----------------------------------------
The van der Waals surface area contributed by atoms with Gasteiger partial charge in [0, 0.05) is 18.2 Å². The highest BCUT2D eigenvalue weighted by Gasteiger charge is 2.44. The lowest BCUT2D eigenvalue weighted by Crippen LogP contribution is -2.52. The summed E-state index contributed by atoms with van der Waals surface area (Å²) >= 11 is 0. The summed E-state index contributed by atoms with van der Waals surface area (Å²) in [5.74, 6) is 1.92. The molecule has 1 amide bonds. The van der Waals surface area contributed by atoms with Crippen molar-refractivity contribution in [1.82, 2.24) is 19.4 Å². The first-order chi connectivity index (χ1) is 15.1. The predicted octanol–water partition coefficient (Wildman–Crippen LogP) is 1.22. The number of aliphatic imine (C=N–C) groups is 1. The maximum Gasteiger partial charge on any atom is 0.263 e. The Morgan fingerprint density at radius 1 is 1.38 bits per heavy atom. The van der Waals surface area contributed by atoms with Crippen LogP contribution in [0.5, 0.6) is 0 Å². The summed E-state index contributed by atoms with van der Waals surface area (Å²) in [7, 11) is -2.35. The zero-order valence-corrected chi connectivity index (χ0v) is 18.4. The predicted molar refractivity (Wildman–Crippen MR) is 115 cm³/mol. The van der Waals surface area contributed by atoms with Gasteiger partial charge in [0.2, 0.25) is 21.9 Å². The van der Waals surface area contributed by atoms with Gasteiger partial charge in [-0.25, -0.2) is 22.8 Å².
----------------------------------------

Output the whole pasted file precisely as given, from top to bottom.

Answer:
The van der Waals surface area contributed by atoms with Gasteiger partial charge in [0, 0.05) is 18.2 Å². The highest BCUT2D eigenvalue weighted by Gasteiger charge is 2.44. The lowest BCUT2D eigenvalue weighted by Crippen LogP contribution is -2.52. The summed E-state index contributed by atoms with van der Waals surface area (Å²) >= 11 is 0. The summed E-state index contributed by atoms with van der Waals surface area (Å²) in [5.74, 6) is 1.92. The molecule has 1 amide bonds. The van der Waals surface area contributed by atoms with Crippen molar-refractivity contribution in [1.82, 2.24) is 19.4 Å². The first-order chi connectivity index (χ1) is 15.1. The predicted octanol–water partition coefficient (Wildman–Crippen LogP) is 1.22. The number of aliphatic imine (C=N–C) groups is 1. The maximum Gasteiger partial charge on any atom is 0.263 e. The Morgan fingerprint density at radius 1 is 1.38 bits per heavy atom. The van der Waals surface area contributed by atoms with Crippen LogP contribution in [0.5, 0.6) is 0 Å². The summed E-state index contributed by atoms with van der Waals surface area (Å²) in [7, 11) is -2.35. The zero-order valence-corrected chi connectivity index (χ0v) is 18.4. The predicted molar refractivity (Wildman–Crippen MR) is 115 cm³/mol. The van der Waals surface area contributed by atoms with Gasteiger partial charge in [0.2, 0.25) is 21.9 Å². The van der Waals surface area contributed by atoms with Gasteiger partial charge in [-0.25, -0.2) is 22.8 Å².